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Improve care, lower costs
Americans like to complain about the healthcare system, but they're unnerved by many of the proposals for improving it. More than 90% of those surveyed last fall by the Deloitte Center for Health Solutions said that healthcare costs are a threat to their personal financial security, and 80% gave the system a mediocre grade or worse. Yet less than half favored measures to promote electronic medical records, the use of scientifically proven treatments or more monitoring of the safety and effectiveness of drugs. Evidently, we'd rather live with the shortcomings we know about than risk more severe ones.
One encouraging thing about healthcare reform, however, is that improving the quality of care can help slow the debilitating increase in costs. It's good for all. And although the changes required won't be easy, they're essential to the crucial third piece of the healthcare reform puzzle, which is providing coverage to all Americans.
Healthcare providers, academics, analysts and insurers agree that the starting point to improving quality is in adding to the ranks of primary-care doctors and giving them a more proactive role in maintaining their patients' health. According to the American Academy of Family Physicians, other industrialized nations have found that adding one primary-care physician for every 20,000 people decreased the number of unexpected premature deaths by 9%. It also decreased hospitalizations and reduced the amount of care required for many ailments. It's not enough, though, just to have more of these doctors; they also need to expand their contacts with patients, promoting healthy behavior, managing chronic conditions and coordinating the care delivered by specialists, clinics, hospitals and other parts of the healthcare system. Such coordination is rare outside of tightly integrated providers such as the Mayo Clinic, and quality suffers as a result.
The main reason for the shortage of primary-care doctors is that Medicare, Medicaid and private insurers don't pay enough for the work they perform. The current system generally reimburses providers for what they do to their patients, not how well their patients stay, which means it undervalues immunizations, routine checkups and other services that can ward off or mitigate ailments. As Dr. Ted Epperly, president of the family physicians group, has noted, insurers will pay a lot to amputate the leg of a diabetic patient, but not so much to provide the services that might have prevented the amputation. Consequently, the U.S. has a lower percentage of primary-care physicians (about 30%) than other industrialized nations. Worse, the number of med-school graduates choosing primary-care fields is declining rapidly, dropping by half since 1997.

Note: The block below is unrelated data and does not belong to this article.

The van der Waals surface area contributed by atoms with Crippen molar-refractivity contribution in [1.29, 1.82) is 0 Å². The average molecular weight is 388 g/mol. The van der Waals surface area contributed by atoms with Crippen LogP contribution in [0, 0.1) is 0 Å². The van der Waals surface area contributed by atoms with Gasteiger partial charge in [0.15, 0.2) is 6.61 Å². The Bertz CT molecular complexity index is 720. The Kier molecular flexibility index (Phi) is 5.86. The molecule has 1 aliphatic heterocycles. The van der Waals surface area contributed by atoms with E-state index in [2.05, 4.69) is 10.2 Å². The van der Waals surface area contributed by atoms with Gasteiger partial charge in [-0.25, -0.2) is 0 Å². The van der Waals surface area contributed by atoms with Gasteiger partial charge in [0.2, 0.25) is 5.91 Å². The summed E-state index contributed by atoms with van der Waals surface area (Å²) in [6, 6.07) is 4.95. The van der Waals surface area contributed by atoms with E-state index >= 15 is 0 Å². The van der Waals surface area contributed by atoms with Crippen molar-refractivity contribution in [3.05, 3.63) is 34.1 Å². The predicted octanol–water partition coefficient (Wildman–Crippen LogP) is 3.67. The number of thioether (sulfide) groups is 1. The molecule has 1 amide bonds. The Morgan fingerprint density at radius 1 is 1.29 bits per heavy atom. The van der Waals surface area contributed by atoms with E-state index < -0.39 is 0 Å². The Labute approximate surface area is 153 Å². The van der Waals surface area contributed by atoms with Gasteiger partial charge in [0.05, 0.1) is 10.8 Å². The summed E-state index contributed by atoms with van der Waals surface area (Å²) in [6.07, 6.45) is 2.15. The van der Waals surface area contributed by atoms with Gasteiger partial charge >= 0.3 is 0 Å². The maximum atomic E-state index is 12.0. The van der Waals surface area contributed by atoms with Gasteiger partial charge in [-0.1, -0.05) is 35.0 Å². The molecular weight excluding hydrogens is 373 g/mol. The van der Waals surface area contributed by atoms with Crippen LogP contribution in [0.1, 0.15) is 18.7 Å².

The current reimbursement regime also gives primary-care doctors an incentive to spend less time with patients in order to rush more of them through their offices. They order more tests and call in specialists more frequently than they would if they could afford to spend more time on diagnoses. That's another reason why a bigger investment in primary care should lead to savings in the overall system.
A second step toward higher-quality care is developing treatment standards to guide doctors, clinics and hospitals. This is a controversial move because of the fear that Washington would use the standards as a pretext to limit spending on expensive drugs or interventions near the end of life. Yet even if medicine remains an art as well as a science, it seems foolish not to look at the results of different treatments to try to discern which ones work best under various circumstances. Too little is known about the best way to respond to too many ailments.
The point isn't just to alert doctors to the industry's best practices. It's also to help patients choose among treatment options, especially if the research on comparative effectiveness were to be accompanied by data on how much the approaches cost. Even patients with insurance can face significant out-of-pocket expenses, so information about cost and effectiveness would help them weigh their doctors' advice against experiences from across the industry.
Having physicians lead the research would help reassure the public that the primary goal is to improve care, not to save money. To give those treatment standards teeth, however, they should influence reimbursements -- for example, insurance companies could offer higher payments to doctors and hospitals that meet them.
A third step is to promote the use of information technology in tracking patient care. There are many reasons to switch from paper to electronic medical records, but the most compelling is that it gives healthcare providers better tools for managing patient care. These include systems that guide which medicines are prescribed, what dosages are ordered and when they are to be administered -- three of the most common sources of medical foul-ups. Such technologies have cut errors by half or more.
In addition to averting potentially lethal errors, these systems can help doctors make sure patients pursue the follow-up care they often neglect after they leave the office, much to their own detriment. Software can also help physicians diagnose ailments and adhere to industry standards for treating them. Today, however, electronic medical records are the exception, not the rule. The high cost of converting to these systems is daunting, especially for smaller medical practices (which is why Congress provided about $20 billion in subsidies for electronic medical records earlier this year). Other challenges include the lack of a standard format for sharing electronic records among healthcare providers, and the privacy risks posed by putting such sensitive data into electronic form. Yet the improvements in quality and physician productivity are more than enough to justify making the switch, and doing it soon.